Removes a cursor reference. When the last cursor reference is deallocated, the data structures comprising the cursor are released by Microsoft SQL Server.
Applies to: SQL Server (SQL Server 2008 through current version), Azure SQL Database.
Statements that operate on cursors use either a cursor name or a cursor variable to refer to the cursor. DEALLOCATE removes the association between a cursor and the cursor name or cursor variable. If a name or variable is the last one referencing the cursor, the cursor is deallocated and any resources used by the cursor are freed. Scroll locks used to protect the isolation of fetches are freed at DEALLOCATE. Transaction locks used to protect updates, including positioned updates made through the cursor, are held until the end of the transaction.
The DECLARE CURSOR statement allocates and associates a cursor with a cursor name.
DECLARE abc SCROLL CURSOR FOR SELECT * FROM Person.Person;
After a cursor name is associated with a cursor, the name cannot be used for another cursor of the same scope (GLOBAL or LOCAL) until this cursor has been deallocated.
A cursor variable is associated with a cursor using one of two methods:
By name using a SET statement that sets a cursor to a cursor variable.
DECLARE @MyCrsrRef CURSOR; SET @MyCrsrRef = abc;
A cursor can also be created and associated with a variable without having a cursor name defined.
DECLARE @MyCursor CURSOR; SET @MyCursor = CURSOR LOCAL SCROLL FOR SELECT * FROM Person.Person;
A DEALLOCATE @cursor_variable_name statement removes only the reference of the named variable to the cursor. The variable is not deallocated until it goes out of scope at the end of the batch, stored procedure, or trigger. After a DEALLOCATE @cursor_variable_name statement, the variable can be associated with another cursor using the SET statement.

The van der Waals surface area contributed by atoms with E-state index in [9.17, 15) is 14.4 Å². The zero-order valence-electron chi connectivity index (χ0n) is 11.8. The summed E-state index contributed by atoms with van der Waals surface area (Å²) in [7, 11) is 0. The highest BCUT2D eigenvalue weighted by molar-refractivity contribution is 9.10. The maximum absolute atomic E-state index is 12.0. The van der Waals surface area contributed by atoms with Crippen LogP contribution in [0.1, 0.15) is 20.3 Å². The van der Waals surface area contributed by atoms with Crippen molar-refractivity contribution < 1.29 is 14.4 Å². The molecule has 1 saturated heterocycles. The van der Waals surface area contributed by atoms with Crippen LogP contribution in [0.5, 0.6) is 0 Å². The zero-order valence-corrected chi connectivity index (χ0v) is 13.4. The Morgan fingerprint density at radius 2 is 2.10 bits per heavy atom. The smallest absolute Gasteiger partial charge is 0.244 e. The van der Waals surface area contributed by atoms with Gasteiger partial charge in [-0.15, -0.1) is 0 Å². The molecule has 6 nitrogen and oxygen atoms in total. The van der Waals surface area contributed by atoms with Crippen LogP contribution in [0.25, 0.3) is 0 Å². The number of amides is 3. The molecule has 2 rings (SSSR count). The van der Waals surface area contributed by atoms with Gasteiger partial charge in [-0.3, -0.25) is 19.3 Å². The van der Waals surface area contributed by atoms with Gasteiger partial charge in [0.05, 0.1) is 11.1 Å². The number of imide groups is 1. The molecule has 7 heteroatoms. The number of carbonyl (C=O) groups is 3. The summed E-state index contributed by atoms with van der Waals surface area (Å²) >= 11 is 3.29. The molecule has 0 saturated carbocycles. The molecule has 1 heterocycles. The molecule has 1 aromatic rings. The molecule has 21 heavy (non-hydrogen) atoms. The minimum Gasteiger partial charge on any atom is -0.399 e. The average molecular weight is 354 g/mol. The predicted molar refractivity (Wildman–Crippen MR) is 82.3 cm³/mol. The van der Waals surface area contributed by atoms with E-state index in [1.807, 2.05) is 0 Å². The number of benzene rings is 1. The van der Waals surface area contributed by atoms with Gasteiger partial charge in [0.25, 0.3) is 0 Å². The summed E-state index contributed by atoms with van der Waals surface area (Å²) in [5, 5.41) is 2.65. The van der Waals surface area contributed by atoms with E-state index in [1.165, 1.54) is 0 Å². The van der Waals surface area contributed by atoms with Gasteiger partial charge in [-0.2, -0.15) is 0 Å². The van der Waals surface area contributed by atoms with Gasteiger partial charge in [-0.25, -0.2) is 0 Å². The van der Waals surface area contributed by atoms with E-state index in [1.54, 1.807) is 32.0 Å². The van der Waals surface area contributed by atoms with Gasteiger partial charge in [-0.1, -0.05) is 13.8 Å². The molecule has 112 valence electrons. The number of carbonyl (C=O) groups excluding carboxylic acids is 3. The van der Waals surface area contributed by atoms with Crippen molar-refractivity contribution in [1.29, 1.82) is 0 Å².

USE AdventureWorks2012; GO DECLARE @MyCursor CURSOR; SET @MyCursor = CURSOR LOCAL SCROLL FOR SELECT * FROM Sales.SalesPerson; DEALLOCATE @MyCursor; SET @MyCursor = CURSOR LOCAL SCROLL FOR SELECT * FROM Sales.SalesTerritory; GO
A cursor variable does not have to be explicitly deallocated. The variable is implicitly deallocated when it goes out of scope.
The following script shows how cursors persist until the last name or until the variable referencing them has been deallocated.
USE AdventureWorks2012; GO -- Create and open a global named cursor that -- is visible outside the batch. DECLARE abc CURSOR GLOBAL SCROLL FOR SELECT * FROM Sales.SalesPerson; OPEN abc; GO -- Reference the named cursor with a cursor variable. DECLARE @MyCrsrRef1 CURSOR; SET @MyCrsrRef1 = abc; -- Now deallocate the cursor reference. DEALLOCATE @MyCrsrRef1; -- Cursor abc still exists. FETCH NEXT FROM abc; GO -- Reference the named cursor again. DECLARE @MyCrsrRef2 CURSOR; SET @MyCrsrRef2 = abc; -- Now deallocate cursor name abc. DEALLOCATE abc; -- Cursor still exists, referenced by @MyCrsrRef2. FETCH NEXT FROM @MyCrsrRef2; -- Cursor finally is deallocated when last referencing -- variable goes out of scope at the end of the batch. GO -- Create an unnamed cursor. DECLARE @MyCursor CURSOR; SET @MyCursor = CURSOR LOCAL SCROLL FOR SELECT * FROM Sales.SalesTerritory; -- The following statement deallocates the cursor -- because no other variables reference it. DEALLOCATE @MyCursor; GO